Should I buy my rental house?
Okay, here is the long story. I am renting a house moving in next friday. It is a 5 bedroom house and I have 4 roomates. The house is in a good part of town close to the college and the bars. We pay a total of $1450 per month. ($290 each) I was searching yesterday to see what zip code we were in so I typed in our street name and my house came up as a for sale listing. It is for sale listed at $149,000. We have signed a 1 year lease starting Aug 1 with the current owners of the house, and we don't have our copy of the lease to know if we are locked in in the case of a transfer of ownership or if we may be booted in 30 days when the house sells.
My thought is that I could purchase the house and make payments with the rent money from my roomates, while in turn building equity with the house itself.
So, what would be the pros and cons about this, and what am I overlooking?
Well, I bought my house when I was 21 and I think I can help you out here. Basically, having four roommates is kind of a big deal. A $150,000 house is going to cost you about $1200 a month in mortgage alone. Utilities with 5 people are going to cost you about $500-$600 and that is just your water, electric, cable, internet, gas (assuming you have oil heat,) phone and something else that I can't think of right now.
As a homeowner, you are going to be responsible for the general upkeep of the house, like landscaping, and you are going to be liable for any injury or trouble you get in while in your house. If your roommates get busted while underage drinking or if anything else happens, it's your ass. Also, you are going to be responsible for all the quarterly bills like trash pickup, sewer maintenance and all that bullshit that you can't really be charging your roommates for. However, if they were planning on the rent being $1450, that is more than your mortgage is going to be, so you can rightfully pocket that extra $250 a month, assuming you will still make the rent $1450 divided five ways.
It's definitely a lot of responsibility. You are going to want to have some bank saved up because house repairs aren't cheap. If you can do it yourself, you'll save costs there, but shit IS going to break. I mean, I have a pretty decent house and everything is in good shape, but in the last two years I've torn a hole in a wall and made an all wood bar eating area, redid floors, painted every room, fixed the central air, redid all the light fixtures, redid my entire front lawn with mulch and the works, fixed the dishwasher, fixed the rotted bathroom window casing, and all this other shit.
If you own the house, this is shit you're going to want to do for your own benefit, despite right now probably saying that you aren't worried about most of that. But again, shit is going to break and you're going to need money to fix it.
Also, you need to know about your down payment. I don't know what kind of roll you've got saved up now, but the days of 0% down are all but over. I'm pretty sure I was the last wave to be able to pull that shit off. 100% financing is going to be hard to find. If you could come up with 10,000 down, it's going to lower your monthly payment as well.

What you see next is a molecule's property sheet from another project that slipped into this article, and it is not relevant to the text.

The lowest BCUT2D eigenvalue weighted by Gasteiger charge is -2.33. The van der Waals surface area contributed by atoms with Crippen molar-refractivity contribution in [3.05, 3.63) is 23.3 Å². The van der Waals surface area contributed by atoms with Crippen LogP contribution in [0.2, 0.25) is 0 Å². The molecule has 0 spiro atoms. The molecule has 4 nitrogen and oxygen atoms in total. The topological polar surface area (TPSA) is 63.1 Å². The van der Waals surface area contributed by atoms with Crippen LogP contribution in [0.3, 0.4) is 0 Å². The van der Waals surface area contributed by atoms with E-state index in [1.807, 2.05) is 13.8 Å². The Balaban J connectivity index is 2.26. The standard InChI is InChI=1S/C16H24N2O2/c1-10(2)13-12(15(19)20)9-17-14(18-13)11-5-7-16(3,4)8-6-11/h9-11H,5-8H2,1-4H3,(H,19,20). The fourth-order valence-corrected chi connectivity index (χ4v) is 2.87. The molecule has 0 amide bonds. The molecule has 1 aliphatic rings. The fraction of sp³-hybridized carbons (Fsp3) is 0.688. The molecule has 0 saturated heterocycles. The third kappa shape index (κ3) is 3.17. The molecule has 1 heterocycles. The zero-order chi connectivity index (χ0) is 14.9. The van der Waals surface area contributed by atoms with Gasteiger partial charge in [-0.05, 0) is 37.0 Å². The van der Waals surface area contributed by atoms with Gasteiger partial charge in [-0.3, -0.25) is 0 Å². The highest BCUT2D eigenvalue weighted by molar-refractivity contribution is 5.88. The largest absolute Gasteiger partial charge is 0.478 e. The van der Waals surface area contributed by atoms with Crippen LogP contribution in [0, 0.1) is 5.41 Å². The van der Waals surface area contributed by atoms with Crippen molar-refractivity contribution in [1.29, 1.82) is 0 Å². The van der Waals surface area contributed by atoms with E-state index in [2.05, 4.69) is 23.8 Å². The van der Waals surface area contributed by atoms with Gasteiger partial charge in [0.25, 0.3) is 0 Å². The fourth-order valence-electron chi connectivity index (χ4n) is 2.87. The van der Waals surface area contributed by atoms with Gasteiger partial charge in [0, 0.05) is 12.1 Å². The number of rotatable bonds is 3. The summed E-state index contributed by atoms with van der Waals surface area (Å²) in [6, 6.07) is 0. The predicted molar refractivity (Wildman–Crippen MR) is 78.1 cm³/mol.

The main thing is though, if you own the house, you better be goddamn sure that your roommates are trustworthy, punctual people. They need to have their rent in ON TIME because if they don't pay you, you don't pay the bank and shit hits the fan. You also want people who are going to maintain a minimal level of cleanliness and be willing to not utterly destroy the place. It's hard to do with kids our age cuz we're all assholes, but when it's your house, the motivation becomes a little different. You need to look at your roommates not as friends, but also as business partners because they are going to be the key to your livelihood.
If they are quality people and you can handle the responsibility, then doing this is a smart idea, but if they are going to leave in a few months, not pay the rent, do all this other bullshit, then you may want to hold off.
I hope that helped, let me know if there's anything else I can help you with.
The problem I see, is roommates move on. Also if you guys are party people, things get ruined or broken and it's going to be on your shoulders to replace/repair.
Not only will you be responsible for all the upkeep, you will be responsible for taxes and insurance. Maintenance alone is not cheap, let alone if you need to update/repair/replace anything!
I would think long and hard about buying a place. Get yourself a notebook and write down the benefits of renting (you're not financially responsible for upkeep) and the benefits or owning. Way the pros and cons. If the pros outweigh the cons, I would seriously consider it. If the cons outweigh the pros, you would probably be better off renting.
5 bedroom house for $149,000? Maybe I need to move to Kansas.
no joke, I just looked at a $629K 2 bed condo, and thought it was a great deal.
holy hell haha.
how big is that joint? My house is 1200sf with 4 bedrooms and we can't give this away at $145 haha. It's no dump either shrug
I bought mine for $157 4 years ago. My neightbour just sold his for $214. Exact same house but I have way more upgrades. HW floors, finished basement, central air, fenced in... I should sell it now...